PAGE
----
• Use a fermentation seal. Fermentation seals prevent oxygen from spoiling your pickles, while allowing the carbon dioxide that builds up during fermentation to escape.
  • If you don’t use a seal, burp your jar. An airtight jar will minimize the risk of mold, but it won’t allow carbon dioxide to escape, so make sure to burp your jars every 3 to 4 days.

How to know when your okra is done.

Your pickles are done when they taste right to you. Ferment okra at least ten days, and after ten days taste them. If you want a deeper sour flavor, or more complexity, continue fermentation. Taste the pickles every few days until they achieve the flavor you like.

  • Okra will take on an olive green color, which signals a change in acid content.
  • You can measure the acidity of your okra, and it should be less than 4.6. That is, if you want to get super scientific.
  • They should taste pleasantly sour to you. Because, ultimately, it’s all about what you like.


Fermented Okra Recipe

These fermented okra pickles are deeply sour and slightly spicy with complex notes of garlic and mustard seeds. They are just about the easiest okra pickles you can make, and take only about 5 minutes of active time in the kitchen and a little patience as probiotics ferment the okra.
Course Ferment
Cuisine American
Prep Time 5 minutes
Fermentation 10 days
Total Time 10 days 5 minutes
Servings 12 servings (1 quart)
Calories 17kcal
Author Jenny


  • Fermentation Jar
  • Glass Weights
  • Fermentation Seal


  • 1 pound okra
  • 4 medium cloves garlic
  • 1 small horseradish leaf optional
  • 1 teaspoon black mustard seed
  • 3 small dried chili peppers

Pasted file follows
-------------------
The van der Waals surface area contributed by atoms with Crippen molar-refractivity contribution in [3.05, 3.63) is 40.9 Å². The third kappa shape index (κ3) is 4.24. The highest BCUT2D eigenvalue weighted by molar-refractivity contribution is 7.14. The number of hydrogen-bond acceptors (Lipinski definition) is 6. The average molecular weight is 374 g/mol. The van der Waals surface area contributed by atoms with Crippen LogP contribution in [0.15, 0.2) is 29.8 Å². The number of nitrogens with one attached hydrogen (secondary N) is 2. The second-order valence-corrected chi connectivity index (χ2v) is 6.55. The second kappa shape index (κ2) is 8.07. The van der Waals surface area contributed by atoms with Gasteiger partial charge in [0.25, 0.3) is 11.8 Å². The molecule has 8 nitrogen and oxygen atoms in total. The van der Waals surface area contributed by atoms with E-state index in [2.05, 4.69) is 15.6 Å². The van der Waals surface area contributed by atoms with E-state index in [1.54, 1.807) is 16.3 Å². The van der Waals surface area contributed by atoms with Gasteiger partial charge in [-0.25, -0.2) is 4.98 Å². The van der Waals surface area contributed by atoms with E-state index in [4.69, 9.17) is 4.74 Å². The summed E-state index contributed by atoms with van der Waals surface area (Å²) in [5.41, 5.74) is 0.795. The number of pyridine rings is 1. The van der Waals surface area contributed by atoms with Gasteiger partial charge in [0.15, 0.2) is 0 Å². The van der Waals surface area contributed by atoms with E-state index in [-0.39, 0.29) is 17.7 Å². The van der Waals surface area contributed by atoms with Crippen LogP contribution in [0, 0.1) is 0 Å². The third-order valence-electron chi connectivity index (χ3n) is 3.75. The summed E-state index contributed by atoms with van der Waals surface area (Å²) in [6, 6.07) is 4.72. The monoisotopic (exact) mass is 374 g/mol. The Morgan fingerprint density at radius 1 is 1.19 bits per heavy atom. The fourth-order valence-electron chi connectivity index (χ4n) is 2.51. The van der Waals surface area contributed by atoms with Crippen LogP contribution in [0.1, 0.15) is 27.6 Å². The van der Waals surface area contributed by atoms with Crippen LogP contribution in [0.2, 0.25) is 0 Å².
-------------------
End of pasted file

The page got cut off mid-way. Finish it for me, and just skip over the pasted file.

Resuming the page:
• 2 tablespoons fine sea salt


  • Place the okra into a quart-sized fermentation jar, and then drop in the garlic, horseradish leaf, chili peppers and mustard seeds.
  • Sprinkle in the sea salt, and then fill the jar with with room-temperature filtered water – allowing 1 inch of head space. Seal the jar and shake well until the salt dissolves.
  • Open the jar, and place a glass weight over the okra to keep them submerged. Seal the jar with a fermentation seal, and allow to ferment undisturbed at least 10 days, or until sour to your liking. Store in the fridge up to 6 months.


Calories: 17kcal | Carbohydrates: 3g | Protein: 1g | Fat: 1g | Saturated Fat: 1g | Sodium: 1169mg | Potassium: 145mg | Fiber: 1g | Sugar: 1g | Vitamin A: 575IU | Vitamin C: 13mg | Calcium: 43mg | Iron: 1mg

Other Fermented Vegetables to Love

Once you’ve tried fermenting okra, it’s worth your time to ferment other vegetables, too. Like okra, many vegetables can be fermented in a jar with spices and a salt water brine.

Fermented jalapeños are as easy to make as fermented okra, and use the same technique.

Fermented carrots are also super easy to make. This recipe uses jalapeños and fresh thyme.

Fermented asparagus can be made the same way.

The post Fermented Okra appeared first on Nourished Kitchen.